10 common concerns about working with a career coach
Have you ever considered working with a career coach?
How about if I put it a different way?
Have you ever considered working with someone that will help you to shape your career and who knows the ins and outs of the recruitment industry and your sector? Someone who will help you create an eye-catching CV and teach you how to improve your pitch to recruiters and companies?
Chances are you haven’t and I think you could be missing a trick.
If you’ve got plans and ambitions for yourself and your work you may want to consider getting a coach on board.
If you think that coaching is only for the dazed and confused – you’re mistaken.
A coach can help you in many ways be it getting unstuck, working through transitions or being strategic in getting ahead of the game.
Coaching is for motivated go-getters that appreciate that two-heads are better than one. As the coach I think of myself as the co-pilot – co-creating the future.
It’s not easy to stand out in a competitive job market but you can improve your chances when you work with an expert.
You may be ambitious and determined but there are still factors that are out of your control in the job market. ‘Getting on’ often requires some luck and knowing the right people. There is no magic formula to success – you’ll still need to put the work in.
If you play a sport, a musical instrument, practise yoga or a martial art you’ll know how important that is and how you need a teacher. Anyone that has a personal trainer at the gym will tell you that it’s for the motivation not just for fitness.
But when it comes to investing in your career I can understand why some people have concerns and shy away from coaching.
So let’s take a look at some of the common objections and concerns and clear things up a bit:
- I can’t afford it
No surprise to see this at the top of the list. Coaching is an investment rather than a treat.
If you're concerned about long-term commitment go for a package – that way you’ll know the total cost and timeframe.
Think of it this way – for the cost of a daily flat white for the next six months or a (not too distant) weekend away you could set yourself up for the next phase of your career – pushing through treacle and overcoming obstacles that are currently holding you back.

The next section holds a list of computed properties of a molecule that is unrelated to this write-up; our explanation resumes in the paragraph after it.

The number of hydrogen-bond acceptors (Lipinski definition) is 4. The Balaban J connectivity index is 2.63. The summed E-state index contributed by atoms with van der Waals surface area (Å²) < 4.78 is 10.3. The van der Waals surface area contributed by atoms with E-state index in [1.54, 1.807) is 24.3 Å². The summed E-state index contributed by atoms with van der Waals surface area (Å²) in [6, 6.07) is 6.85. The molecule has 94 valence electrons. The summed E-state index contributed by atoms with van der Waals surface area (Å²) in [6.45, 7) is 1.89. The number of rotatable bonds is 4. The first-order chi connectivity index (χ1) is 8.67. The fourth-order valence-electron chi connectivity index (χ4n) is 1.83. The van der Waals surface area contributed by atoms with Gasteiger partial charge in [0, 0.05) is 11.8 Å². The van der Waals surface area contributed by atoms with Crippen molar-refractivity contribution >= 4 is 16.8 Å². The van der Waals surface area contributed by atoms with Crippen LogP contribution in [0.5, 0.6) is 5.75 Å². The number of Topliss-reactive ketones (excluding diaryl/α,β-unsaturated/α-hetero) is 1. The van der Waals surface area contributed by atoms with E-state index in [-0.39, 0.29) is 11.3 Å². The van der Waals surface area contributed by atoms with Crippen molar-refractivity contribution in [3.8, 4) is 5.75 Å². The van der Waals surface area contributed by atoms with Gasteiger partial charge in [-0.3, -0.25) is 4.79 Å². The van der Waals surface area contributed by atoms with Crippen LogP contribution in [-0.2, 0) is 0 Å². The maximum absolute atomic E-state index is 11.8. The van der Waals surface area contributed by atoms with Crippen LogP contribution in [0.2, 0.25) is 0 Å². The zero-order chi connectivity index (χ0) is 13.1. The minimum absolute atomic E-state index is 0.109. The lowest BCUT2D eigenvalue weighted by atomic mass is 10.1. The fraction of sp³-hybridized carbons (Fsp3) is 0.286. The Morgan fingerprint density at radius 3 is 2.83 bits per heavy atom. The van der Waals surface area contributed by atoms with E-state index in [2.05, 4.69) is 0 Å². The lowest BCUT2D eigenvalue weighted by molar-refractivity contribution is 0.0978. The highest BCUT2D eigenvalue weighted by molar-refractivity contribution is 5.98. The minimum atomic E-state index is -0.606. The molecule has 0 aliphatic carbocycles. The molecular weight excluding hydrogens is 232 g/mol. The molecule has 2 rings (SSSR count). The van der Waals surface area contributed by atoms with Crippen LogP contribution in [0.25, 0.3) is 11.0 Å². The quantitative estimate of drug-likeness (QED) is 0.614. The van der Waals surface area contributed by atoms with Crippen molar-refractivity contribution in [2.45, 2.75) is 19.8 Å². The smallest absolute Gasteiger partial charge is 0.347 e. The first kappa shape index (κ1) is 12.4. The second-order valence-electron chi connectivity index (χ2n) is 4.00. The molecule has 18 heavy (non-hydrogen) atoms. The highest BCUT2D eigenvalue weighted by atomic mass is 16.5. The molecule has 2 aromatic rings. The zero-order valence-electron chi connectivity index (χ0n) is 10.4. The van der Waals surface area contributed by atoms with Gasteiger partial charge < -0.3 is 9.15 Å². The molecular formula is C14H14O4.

And if you’re between roles this may sound counter-intuitive but that’s the ideal time to work with a coach to fuel and focus your search.
There are coaches for all budgets. Find one you like and work out a solution together.
Why should I pay for something I can get for free?
There’s so much free stuff out there why pay for anything?
You could spend time wading through irrelevant stuff online or get a meeting with a recruiter or headhunter but none of this is going to be personalised to your needs nor will it improve your competitive chances.
Why should I pay? My company should invest in me
If you want to progress in your current company you may expect them to invest in your development.
But having a personal coach can’t be compared and chances are you’ll feel ‘on guard’ if it’s being paid for by the firm.
Take responsibility for your personal and professional development.
I don’t need a coach I need a new job
That sounds like a simple solution but six months in and you may find yourself eating those words.
Before you move on – take stock and make better decisions and choices about your future.
I don’t have the time for it
Can't you give yourself one hour a week?
Find a coach that works on Skype – it’ll save you time traveling and chances are you’ll be able to arrange early morning, evening or even weekend appointments to suit your diary.
Then instead of checking your social media when you’re traveling – use that time to reflect on your sessions.
And don't feel that you need to a long-term tie-in - look into programmes and packages
I’ve not needed it before – why do I need it now?
Having a coach is not a sign of weakness.
When you get to a certain level in your career what you’re not getting from the people around you - you'll need to seek out for yourself.
Better to get your practise in now rather than during your interviews.
It’s competitive out there – coaching will help you to get up-to-speed.
I’m not interested in navel gazingThere are all types of coaches so you can find the right one for you. I’ve found that people enjoy a practical approach where there's a good pace to the sessions (and reflection when needed).
I’m worried it won’t work for me
What do you mean by that?
I challenge anyone not to benefit from investing time and energy into their personal and professional development. But you’ve got to put the work in.
I don’t need coaching I just need someone to write my CV
Some think that all they need is a good CV and LinkedIn profile and that makes me wonder why they can’t do it for themselves. A weak CV is often accompanied by poor interview technique – you need to work on the whole package.
I don’t know who to pick and how to choose
Understandable as there are so many coaches out there.
Recommendations and referrals from friends, colleagues or someone in your network is a good starting point.
Do your homework and always have a conversation and a 'chemistry' check. You need to trust that you’re in good hands before you start working together
So I hope that’s helped with some of your concerns – if I’ve missed something let me know. And if you’re thinking about taking the plunge have a look at my Career Services and the Career Shape-up Programme that I’ve designed for our industry.
PS don’t forget – don’t sign up with a coach without making that call first!